I quickly mentioned “Keywords” the other day in how to use image alt and title descriptions as a SEO tip.
Google likes keyword rich content. More importantly, it likes it to pertain to your actual content (not just keyword filled for no apparent reason).
When I started trying to figure out SEO, I had a few questions about keywords:
- What keywords should I use in my posts?
- How do I make them my keywords?
- What can I do to maximize these keywords for SEO?
What keywords should I use in my posts?
The keywords are what a reader would use to search for in Google to find your post. It should be relevant to your post. They’re not necessarily a word like “toddler” or “activity”, but can be a phrase such as “toddler activity”.
For instance, the 50 Activities Just For Your Toddler post is my most searched post on hands on: as we grow (it brings in the most traffic from Google). The keywords for this post could be:
- toddler activities
- sensory activities
- toddler art
- toddler crafts
- toddler sensory activity
How do I make them my keywords?
Google looks for keywords in a lot of places.
- The Title of your post/blog. This is what you see in the tab or at the top browser window. You want to make sure your title of the post shows here, not just your blog name.
- Post titles. (H1, H2, H3 headings, these will also probably be your blog title and sidebar titles).
- The URL. (By default, the URL is the same as your post title but with hyphens – and some other exceptions – but you can change this to make it even more keyword rich if needed.)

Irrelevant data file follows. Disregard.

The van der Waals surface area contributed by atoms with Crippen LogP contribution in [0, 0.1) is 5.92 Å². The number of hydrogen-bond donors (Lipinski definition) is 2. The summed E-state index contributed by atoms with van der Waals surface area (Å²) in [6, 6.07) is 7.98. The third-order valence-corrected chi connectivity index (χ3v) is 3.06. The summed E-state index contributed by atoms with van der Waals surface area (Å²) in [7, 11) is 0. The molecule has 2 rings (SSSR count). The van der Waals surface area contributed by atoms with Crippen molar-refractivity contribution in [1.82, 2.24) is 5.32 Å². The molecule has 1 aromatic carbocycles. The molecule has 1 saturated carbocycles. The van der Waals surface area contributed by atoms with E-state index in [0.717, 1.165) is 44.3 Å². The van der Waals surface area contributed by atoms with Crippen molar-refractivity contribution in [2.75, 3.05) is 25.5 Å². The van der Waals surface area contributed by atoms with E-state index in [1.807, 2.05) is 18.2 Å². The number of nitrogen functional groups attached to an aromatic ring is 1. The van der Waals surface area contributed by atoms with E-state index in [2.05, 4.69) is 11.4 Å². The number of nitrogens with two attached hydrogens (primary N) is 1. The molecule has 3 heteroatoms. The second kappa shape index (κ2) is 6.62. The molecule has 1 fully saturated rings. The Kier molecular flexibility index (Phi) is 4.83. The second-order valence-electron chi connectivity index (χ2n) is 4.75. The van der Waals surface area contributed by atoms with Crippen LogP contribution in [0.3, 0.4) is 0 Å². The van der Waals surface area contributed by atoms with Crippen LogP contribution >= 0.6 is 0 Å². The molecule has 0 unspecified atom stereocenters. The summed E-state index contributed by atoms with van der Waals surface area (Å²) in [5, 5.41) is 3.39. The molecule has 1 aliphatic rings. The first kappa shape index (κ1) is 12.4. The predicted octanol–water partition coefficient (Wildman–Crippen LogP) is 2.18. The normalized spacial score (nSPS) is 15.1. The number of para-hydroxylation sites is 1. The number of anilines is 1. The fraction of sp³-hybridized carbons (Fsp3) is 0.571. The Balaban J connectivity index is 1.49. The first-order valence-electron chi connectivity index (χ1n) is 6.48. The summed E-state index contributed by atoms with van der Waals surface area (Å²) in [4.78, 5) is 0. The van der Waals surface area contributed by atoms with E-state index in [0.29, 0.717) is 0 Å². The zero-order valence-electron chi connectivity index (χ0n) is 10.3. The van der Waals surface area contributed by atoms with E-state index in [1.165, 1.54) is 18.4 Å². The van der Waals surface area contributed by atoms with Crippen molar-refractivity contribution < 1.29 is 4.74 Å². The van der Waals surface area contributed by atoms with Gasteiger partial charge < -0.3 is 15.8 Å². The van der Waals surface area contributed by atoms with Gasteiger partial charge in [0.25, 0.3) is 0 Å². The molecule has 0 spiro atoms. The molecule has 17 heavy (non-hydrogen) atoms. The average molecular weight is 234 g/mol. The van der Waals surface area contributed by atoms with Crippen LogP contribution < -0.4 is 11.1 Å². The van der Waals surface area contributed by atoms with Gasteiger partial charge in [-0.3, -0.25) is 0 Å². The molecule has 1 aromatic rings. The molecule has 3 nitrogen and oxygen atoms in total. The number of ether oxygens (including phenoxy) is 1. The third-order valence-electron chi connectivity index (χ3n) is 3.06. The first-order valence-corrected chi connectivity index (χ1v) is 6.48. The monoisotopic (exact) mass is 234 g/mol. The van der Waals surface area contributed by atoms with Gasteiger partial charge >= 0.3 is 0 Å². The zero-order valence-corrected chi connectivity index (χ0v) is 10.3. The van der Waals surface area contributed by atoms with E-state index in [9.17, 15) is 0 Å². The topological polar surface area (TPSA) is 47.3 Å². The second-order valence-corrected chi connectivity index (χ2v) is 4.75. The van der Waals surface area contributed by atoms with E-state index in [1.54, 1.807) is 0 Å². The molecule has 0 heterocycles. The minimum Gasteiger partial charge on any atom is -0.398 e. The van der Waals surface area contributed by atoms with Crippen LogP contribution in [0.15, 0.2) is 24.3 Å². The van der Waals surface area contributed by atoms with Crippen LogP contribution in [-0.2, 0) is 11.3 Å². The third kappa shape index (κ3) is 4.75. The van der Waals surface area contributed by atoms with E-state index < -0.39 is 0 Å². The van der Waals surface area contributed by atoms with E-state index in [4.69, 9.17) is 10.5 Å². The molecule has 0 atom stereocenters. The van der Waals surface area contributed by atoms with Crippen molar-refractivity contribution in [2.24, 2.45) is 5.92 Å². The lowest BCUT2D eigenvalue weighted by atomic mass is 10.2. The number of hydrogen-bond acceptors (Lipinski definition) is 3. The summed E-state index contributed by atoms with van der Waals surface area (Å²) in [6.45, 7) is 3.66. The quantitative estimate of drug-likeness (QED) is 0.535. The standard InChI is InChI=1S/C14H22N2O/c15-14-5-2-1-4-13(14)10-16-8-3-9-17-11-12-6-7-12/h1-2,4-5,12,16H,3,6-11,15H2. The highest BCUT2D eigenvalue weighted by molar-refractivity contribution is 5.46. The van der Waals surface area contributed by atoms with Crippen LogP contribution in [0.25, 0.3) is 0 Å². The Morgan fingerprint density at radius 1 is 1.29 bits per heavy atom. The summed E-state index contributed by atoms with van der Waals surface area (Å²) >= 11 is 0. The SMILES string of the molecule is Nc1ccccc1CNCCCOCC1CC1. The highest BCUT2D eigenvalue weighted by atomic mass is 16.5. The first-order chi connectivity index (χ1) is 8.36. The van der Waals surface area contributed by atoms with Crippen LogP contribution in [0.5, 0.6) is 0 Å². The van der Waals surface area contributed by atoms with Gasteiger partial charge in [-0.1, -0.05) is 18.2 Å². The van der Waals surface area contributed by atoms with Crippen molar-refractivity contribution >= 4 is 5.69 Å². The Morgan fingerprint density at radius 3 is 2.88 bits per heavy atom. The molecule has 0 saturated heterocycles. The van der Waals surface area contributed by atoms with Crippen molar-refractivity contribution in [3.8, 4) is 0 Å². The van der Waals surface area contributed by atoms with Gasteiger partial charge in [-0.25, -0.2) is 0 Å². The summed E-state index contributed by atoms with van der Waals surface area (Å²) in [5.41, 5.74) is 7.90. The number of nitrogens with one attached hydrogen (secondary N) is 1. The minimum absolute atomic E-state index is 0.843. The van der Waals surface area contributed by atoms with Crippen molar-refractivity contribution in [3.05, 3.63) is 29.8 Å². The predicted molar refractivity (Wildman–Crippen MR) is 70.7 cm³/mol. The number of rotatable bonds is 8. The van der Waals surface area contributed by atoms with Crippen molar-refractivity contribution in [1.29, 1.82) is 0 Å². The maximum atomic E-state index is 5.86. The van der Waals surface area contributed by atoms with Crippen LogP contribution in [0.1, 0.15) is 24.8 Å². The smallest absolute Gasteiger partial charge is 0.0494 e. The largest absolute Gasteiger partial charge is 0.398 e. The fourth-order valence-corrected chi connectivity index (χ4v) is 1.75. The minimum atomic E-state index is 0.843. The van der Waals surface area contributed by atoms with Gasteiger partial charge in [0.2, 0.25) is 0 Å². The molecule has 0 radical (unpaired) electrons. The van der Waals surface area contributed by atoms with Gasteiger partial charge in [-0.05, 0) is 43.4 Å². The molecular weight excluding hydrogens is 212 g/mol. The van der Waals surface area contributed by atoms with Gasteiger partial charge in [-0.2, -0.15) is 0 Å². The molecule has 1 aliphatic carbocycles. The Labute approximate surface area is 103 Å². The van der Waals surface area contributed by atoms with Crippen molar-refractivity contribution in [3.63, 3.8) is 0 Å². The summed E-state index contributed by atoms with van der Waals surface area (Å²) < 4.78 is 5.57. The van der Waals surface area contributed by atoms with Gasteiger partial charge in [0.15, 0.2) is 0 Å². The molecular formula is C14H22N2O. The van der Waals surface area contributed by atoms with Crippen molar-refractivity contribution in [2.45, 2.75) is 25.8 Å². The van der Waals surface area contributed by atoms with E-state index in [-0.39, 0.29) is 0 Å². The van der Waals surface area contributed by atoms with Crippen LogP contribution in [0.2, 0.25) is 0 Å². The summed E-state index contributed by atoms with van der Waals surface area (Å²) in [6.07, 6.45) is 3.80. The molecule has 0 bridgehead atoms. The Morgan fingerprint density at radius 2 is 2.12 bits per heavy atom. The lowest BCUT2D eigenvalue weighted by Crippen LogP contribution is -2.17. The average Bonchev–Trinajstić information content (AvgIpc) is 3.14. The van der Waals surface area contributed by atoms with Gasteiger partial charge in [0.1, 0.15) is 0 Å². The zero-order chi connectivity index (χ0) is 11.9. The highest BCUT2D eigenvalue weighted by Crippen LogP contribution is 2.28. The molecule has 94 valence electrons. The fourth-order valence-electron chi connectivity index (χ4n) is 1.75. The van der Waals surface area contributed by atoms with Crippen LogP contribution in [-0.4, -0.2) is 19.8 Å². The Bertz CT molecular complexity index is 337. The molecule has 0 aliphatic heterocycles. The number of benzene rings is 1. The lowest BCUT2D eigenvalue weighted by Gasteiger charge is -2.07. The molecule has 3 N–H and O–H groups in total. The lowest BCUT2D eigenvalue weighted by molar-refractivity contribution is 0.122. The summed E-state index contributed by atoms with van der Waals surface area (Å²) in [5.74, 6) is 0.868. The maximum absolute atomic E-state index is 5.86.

- The beginning of your post. The first paragraph should have your keywords in it!
- Image alt tags.
- Post content.
These are very important places to make sure you include your keywords in order to optimize your SEO. A biggy is your content. You need to have your keywords in your content! And for SEO purposes, the keywords should show up the most in your content. Checking back in with the 15 minute SEO guide, number 4 on the list is about keyword density:
Keyword density in document text
Another very important factor you need to check. 3-7 % for major keywords is best, 1-2 for minor. Keyword density of over 10% is suspicious and looks more like keyword stuffing, than a naturally written text.
You can check your keyword density using a keyword density checker! (They make a tool for everything, don’t they?) This one only shows it based on a word and not a phrase, but if gives you an idea of your most used words, as well as if you’re getting a little wordy (you may want to cut out unnecessary parts in your post to make your keyword density higher). Just try to get those main keywords in the 3-7% range.
Bonus tip: Google loves to look at larger text, or bold or italic words in your content. Try to work these styles of formatting with your keywords into your post as well when its fitting!
What can I do to maximize these keywords for SEO?
To maximize your keywords even further, you can use Google’s Keyword Search Tool to analyze the best phrases and words that people are looking for.
You type in a phrase, or two, of what you believe to be your keywords and Google will tell you how many monthly searches are made on that phrase, and what kind of competition that it gets. The lower competition the better. The higher the number of searches, the better. The goal is to find the best balance of those that fit with your keywords.
This keyword tool will also give you suggestions of other phrases you might want to try.
For an example, I entered in the above keywords that I mentioned for the toddler post. What would be ideal is if my post was about ‘games for babies’! A ton of monthly searches on that, with very little competition. Unfortunately, most of the keywords for this post have a medium competition, but the monthly searches are decent.
This will be something you’ll have to play with to get the hang of. Give it a shot!